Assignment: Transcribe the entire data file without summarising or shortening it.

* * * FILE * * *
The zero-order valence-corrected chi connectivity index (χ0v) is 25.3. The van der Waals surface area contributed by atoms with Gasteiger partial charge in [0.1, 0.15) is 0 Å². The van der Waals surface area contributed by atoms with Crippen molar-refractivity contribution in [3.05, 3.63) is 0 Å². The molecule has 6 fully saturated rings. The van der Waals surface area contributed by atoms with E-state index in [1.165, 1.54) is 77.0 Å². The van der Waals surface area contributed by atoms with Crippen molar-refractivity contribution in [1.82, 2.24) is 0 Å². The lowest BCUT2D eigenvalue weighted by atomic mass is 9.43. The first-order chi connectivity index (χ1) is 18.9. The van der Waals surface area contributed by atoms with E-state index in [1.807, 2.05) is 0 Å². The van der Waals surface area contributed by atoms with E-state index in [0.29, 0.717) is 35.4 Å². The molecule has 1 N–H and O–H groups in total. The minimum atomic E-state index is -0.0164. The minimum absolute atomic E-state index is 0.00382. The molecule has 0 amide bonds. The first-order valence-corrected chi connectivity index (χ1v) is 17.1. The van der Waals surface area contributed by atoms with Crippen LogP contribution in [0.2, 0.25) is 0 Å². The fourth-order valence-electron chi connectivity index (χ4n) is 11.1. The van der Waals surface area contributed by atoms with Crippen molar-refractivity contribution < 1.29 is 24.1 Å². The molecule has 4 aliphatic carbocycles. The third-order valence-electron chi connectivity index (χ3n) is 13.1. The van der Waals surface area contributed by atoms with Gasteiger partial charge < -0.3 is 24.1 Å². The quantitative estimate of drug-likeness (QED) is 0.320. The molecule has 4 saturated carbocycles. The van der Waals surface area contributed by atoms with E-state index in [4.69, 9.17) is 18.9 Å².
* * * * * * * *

The zero-order valence-corrected chi connectivity index (χ0v) is 25.3. The van der Waals surface area contributed by atoms with Gasteiger partial charge in [0.1, 0.15) is 0 Å². The van der Waals surface area contributed by atoms with Crippen molar-refractivity contribution in [3.05, 3.63) is 0 Å². The molecule has 6 fully saturated rings. The van der Waals surface area contributed by atoms with E-state index in [1.165, 1.54) is 77.0 Å². The van der Waals surface area contributed by atoms with Crippen molar-refractivity contribution in [1.82, 2.24) is 0 Å². The lowest BCUT2D eigenvalue weighted by atomic mass is 9.43. The first-order chi connectivity index (χ1) is 18.9. The van der Waals surface area contributed by atoms with E-state index in [1.807, 2.05) is 0 Å². The van der Waals surface area contributed by atoms with E-state index in [0.29, 0.717) is 35.4 Å². The molecule has 1 N–H and O–H groups in total. The minimum atomic E-state index is -0.0164. The minimum absolute atomic E-state index is 0.00382. The molecule has 0 amide bonds. The first-order valence-corrected chi connectivity index (χ1v) is 17.1. The van der Waals surface area contributed by atoms with Crippen LogP contribution in [0.2, 0.25) is 0 Å². The fourth-order valence-electron chi connectivity index (χ4n) is 11.1. The van der Waals surface area contributed by atoms with Crippen molar-refractivity contribution < 1.29 is 24.1 Å². The molecule has 4 aliphatic carbocycles. The third-order valence-electron chi connectivity index (χ3n) is 13.1. The van der Waals surface area contributed by atoms with Gasteiger partial charge < -0.3 is 24.1 Å². The quantitative estimate of drug-likeness (QED) is 0.320. The molecule has 4 saturated carbocycles. The van der Waals surface area contributed by atoms with E-state index in [4.69, 9.17) is 18.9 Å².